The worry of sheep worrying
There have been reports in the media recently which suggest that sheep worrying is on the increase. One of the most horrifying reports being the death of 116 sheep on a West Sussex farm. Such incidents are both emotionally and financially devastating, but what action can farmers take? In this article we recap the law on sheep worrying.
The Dogs (Protection of Livestock) Act 1953 (‘the Act’) is the principle piece of legislation. There does not necessarily have to be a physical attack, in fact the Act provides a wide definition and includes attacking, chasing in such a way as may reasonably be expected to cause injury or suffering, or being at large in an area containing sheep.
It is a criminal offence for a dog to worry sheep on agricultural land.S1, The Dogs (Protection of Livestock) Act 1953 states that “where the owner of the dog and if it is in the charge of a person other than its owner, that person also, shall be guilty of an offence under the Act”.
The Act also contains powers for the police to seize and detain any dog where there is reasonable cause to believe that a dog has been worrying livestock, together with powers to issue a warrant to search property to identify a dog suspected of sheep worrying. Offenders will be penalised on summary conviction with a fine being no more than £1000.
There are a number of defences to the offence under the Act including if the dog is owned by the sheep keeper or the owner of the field, is a police dog, guide dog or working dog, all of which will not be accountable under the Act.
The Animals Act 1971 enables the sheep keeper or farmer to take a civil action against the owner where a dog causes damage by killing or injuring livestock and the liability on the owner of the dog is absolute, however evidence relating to the damage would need to be provided to enable the farmer to demonstrate the level of damages.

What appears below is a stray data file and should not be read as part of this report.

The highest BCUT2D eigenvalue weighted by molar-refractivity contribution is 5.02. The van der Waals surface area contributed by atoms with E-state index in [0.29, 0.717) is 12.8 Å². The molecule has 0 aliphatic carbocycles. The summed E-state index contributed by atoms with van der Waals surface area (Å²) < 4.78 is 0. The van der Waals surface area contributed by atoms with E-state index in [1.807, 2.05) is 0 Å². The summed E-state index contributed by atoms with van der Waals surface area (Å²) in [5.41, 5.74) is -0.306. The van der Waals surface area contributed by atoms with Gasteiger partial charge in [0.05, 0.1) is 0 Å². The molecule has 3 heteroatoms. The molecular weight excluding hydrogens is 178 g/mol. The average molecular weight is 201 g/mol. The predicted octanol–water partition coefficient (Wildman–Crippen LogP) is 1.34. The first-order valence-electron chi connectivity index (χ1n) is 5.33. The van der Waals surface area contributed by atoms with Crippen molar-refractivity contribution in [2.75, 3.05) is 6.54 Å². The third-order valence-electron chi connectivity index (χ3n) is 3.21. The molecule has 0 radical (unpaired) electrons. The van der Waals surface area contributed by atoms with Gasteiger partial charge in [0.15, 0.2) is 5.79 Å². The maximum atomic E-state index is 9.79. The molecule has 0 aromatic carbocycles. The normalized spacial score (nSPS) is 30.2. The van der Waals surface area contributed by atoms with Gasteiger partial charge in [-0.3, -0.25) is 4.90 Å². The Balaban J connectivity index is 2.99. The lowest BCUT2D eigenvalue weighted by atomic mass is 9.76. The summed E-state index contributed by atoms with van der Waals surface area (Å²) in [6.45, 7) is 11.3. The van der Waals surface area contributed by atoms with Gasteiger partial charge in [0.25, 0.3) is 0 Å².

Destruction of a dog should always be treated as an action of last resort. The legality of shooting a dog would very much depend on the individual circumstances of each situation and such action could open a farmer up to both criminal and civil proceedings.
For example, dogs are treated as property and therefore it’s shooting could trigger a criminal damage charge. In addition, the Animal Welfare Act 2006, makes it an offence to cause unnecessary suffering to dogs (along with other protected animals). Although there is an allowance for ‘the destruction of an animal in an appropriate and humane manner’, this is very much judged on the circumstances of each case and there is a significant risk that failing to kill the dog cleanly with one shot would fall foul of the legislation. Such an offence is punishable with up to six months’ imprisonment and/or fines of up to £20,000, together with the risk of being disqualified from keeping animals.
There is also a significant risk that the shooting of a dog would give rise to prosecution for firearms offences and would almost certainly give rise to a police review of rights to keep firearms.
It is also important to remember that if a dog is shot it must be reported to the police within 48 hours of the incident, failure to do so would impact on the defences available in both civil and criminal proceedings.
This article was previously published in the June 2016 issue of South East Farmer